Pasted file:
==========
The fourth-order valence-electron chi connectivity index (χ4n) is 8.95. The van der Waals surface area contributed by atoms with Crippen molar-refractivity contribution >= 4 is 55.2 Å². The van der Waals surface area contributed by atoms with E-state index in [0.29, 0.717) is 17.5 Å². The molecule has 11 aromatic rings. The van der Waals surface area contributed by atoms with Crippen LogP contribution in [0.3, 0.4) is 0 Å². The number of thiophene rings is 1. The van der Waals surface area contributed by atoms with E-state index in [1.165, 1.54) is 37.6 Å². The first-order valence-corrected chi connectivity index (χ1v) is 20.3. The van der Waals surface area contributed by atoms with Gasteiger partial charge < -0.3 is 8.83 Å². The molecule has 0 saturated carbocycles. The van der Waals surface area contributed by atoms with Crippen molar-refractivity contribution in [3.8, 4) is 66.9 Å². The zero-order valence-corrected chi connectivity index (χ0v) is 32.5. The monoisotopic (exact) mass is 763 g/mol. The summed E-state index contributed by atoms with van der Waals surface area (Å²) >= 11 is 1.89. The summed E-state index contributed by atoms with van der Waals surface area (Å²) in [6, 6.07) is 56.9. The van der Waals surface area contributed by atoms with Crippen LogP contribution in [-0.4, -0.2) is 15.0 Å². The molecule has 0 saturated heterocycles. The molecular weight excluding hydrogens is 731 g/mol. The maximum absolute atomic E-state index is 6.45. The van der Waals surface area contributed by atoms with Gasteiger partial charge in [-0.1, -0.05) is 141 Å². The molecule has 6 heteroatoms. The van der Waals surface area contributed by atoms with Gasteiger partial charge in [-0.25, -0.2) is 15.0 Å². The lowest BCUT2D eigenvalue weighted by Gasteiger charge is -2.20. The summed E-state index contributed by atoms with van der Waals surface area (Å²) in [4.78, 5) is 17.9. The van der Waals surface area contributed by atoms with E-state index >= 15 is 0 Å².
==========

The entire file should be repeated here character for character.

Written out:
The fourth-order valence-electron chi connectivity index (χ4n) is 8.95. The van der Waals surface area contributed by atoms with Crippen molar-refractivity contribution >= 4 is 55.2 Å². The van der Waals surface area contributed by atoms with E-state index in [0.29, 0.717) is 17.5 Å². The molecule has 11 aromatic rings. The van der Waals surface area contributed by atoms with Crippen LogP contribution in [0.3, 0.4) is 0 Å². The number of thiophene rings is 1. The van der Waals surface area contributed by atoms with E-state index in [1.165, 1.54) is 37.6 Å². The first-order valence-corrected chi connectivity index (χ1v) is 20.3. The van der Waals surface area contributed by atoms with Gasteiger partial charge < -0.3 is 8.83 Å². The molecule has 0 saturated carbocycles. The van der Waals surface area contributed by atoms with Crippen molar-refractivity contribution in [3.8, 4) is 66.9 Å². The zero-order valence-corrected chi connectivity index (χ0v) is 32.5. The monoisotopic (exact) mass is 763 g/mol. The summed E-state index contributed by atoms with van der Waals surface area (Å²) >= 11 is 1.89. The summed E-state index contributed by atoms with van der Waals surface area (Å²) in [6, 6.07) is 56.9. The van der Waals surface area contributed by atoms with Crippen LogP contribution in [-0.4, -0.2) is 15.0 Å². The molecule has 0 saturated heterocycles. The molecular weight excluding hydrogens is 731 g/mol. The maximum absolute atomic E-state index is 6.45. The van der Waals surface area contributed by atoms with Gasteiger partial charge in [-0.1, -0.05) is 141 Å². The molecule has 6 heteroatoms. The van der Waals surface area contributed by atoms with Gasteiger partial charge in [-0.25, -0.2) is 15.0 Å². The lowest BCUT2D eigenvalue weighted by Gasteiger charge is -2.20. The summed E-state index contributed by atoms with van der Waals surface area (Å²) in [4.78, 5) is 17.9. The van der Waals surface area contributed by atoms with E-state index >= 15 is 0 Å².